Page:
The European Securities and Markets Authority’s (ESMA) two recent consultations on the AIFM Directive have now closed. ESMA is required to give its advice to the Commission resulting from these consultations by 16 November 2011.
The consultations highlighted some major areas of concern for real estate fund managers. In relation to some of these, areas of uncertainty remain, but the consultations in places make suggestions which bring some welcome clarity. Some key points arising are set out below.
Depositaries – the proposals relating to strict liability for depositaries and the level of their responsibilities as envisaged by ESMA raise the spectre of significant additional costs for real estate funds to bear.
Risk management – ESMA also proposes detailed implementing measures on risk management adapted to the nature, scale and complexity of the AIFM’s business and of the Alternative Investment Funds (AIFs) they manage. While this does support the concept of proportionality rather than a one size fits all approach, it is still likely to have negative cost implications for smaller managers.
Delegation – the requirements on AIFMs when delegating functions are, if anything, more onerous than existing FSA rules on outsourcing. Firms must ensure that service providers to whom they delegate functions are capable of effectively carrying out the relevant functions. This will require a relatively high initial and ongoing due diligence obligation on AIFMs.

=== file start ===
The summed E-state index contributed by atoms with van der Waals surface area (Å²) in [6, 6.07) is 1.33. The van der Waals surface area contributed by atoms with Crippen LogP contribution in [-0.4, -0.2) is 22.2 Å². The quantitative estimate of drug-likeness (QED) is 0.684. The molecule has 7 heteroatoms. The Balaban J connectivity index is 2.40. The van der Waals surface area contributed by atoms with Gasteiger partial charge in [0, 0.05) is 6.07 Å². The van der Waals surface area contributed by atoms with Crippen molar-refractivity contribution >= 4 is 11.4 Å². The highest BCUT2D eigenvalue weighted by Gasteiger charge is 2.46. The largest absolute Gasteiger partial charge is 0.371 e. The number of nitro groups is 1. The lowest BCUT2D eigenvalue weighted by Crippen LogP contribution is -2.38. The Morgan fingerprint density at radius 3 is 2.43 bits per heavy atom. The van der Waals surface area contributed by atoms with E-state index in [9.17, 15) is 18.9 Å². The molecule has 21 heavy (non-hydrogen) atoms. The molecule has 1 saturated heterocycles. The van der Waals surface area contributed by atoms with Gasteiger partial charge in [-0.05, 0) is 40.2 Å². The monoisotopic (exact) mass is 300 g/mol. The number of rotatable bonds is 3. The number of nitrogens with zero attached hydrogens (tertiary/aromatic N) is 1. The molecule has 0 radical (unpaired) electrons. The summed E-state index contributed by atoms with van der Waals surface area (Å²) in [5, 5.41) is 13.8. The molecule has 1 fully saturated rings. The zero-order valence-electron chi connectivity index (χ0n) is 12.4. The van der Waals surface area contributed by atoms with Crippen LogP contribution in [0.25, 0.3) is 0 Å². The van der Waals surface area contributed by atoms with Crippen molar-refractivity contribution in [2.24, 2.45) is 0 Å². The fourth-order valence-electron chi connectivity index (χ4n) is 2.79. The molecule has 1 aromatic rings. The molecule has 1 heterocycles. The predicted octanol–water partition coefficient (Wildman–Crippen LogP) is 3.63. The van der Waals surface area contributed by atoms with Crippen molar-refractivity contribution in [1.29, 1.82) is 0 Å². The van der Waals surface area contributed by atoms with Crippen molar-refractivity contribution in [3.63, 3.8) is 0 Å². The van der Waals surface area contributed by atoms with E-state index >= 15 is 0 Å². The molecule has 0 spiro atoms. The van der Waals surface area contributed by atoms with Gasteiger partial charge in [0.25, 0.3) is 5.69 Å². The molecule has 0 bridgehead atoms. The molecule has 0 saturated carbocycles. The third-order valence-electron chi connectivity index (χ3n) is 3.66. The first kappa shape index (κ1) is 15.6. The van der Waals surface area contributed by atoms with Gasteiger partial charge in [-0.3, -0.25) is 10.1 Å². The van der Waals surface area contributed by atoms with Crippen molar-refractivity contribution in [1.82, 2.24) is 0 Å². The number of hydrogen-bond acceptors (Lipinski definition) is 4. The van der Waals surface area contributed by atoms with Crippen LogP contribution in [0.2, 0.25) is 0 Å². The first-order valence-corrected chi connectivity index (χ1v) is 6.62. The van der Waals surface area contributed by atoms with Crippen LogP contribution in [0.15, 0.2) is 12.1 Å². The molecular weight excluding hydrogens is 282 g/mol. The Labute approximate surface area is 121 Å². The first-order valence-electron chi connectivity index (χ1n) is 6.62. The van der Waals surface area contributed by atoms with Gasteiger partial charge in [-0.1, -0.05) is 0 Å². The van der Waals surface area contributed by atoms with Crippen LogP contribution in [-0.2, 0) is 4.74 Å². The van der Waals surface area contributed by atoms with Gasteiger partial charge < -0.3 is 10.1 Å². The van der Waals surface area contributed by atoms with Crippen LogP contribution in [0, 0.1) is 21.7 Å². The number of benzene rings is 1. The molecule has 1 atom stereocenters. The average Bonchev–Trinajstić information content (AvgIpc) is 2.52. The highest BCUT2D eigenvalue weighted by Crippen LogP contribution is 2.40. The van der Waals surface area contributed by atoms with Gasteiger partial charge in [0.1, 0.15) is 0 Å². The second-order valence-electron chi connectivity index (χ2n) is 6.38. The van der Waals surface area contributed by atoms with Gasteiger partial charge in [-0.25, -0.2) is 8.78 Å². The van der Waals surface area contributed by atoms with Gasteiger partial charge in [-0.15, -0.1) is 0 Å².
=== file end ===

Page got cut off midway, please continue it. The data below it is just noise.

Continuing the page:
Leverage – ESMA clarified that when calculating the exposure of an AIF, corporate structures sitting below it (e.g. SPVs holding real estate assets) should be looked through only to the extent that those structures have recourse to the AIF via cross-collateralisation or guarantees. It seems therefore that where the AIF itself does not provide guarantees or collateral for any borrowing at the SPV level, such financing would not be considered as leverage for the purposes of the Directive.
Third country issues – the second ESMA consultation paper concentrates principally on co-operation arrangements for third country AIF and AIFM, delegation of portfolio/risk management functions to third country undertakings, assessment of third country depositaries and identifying the “Member State of reference”.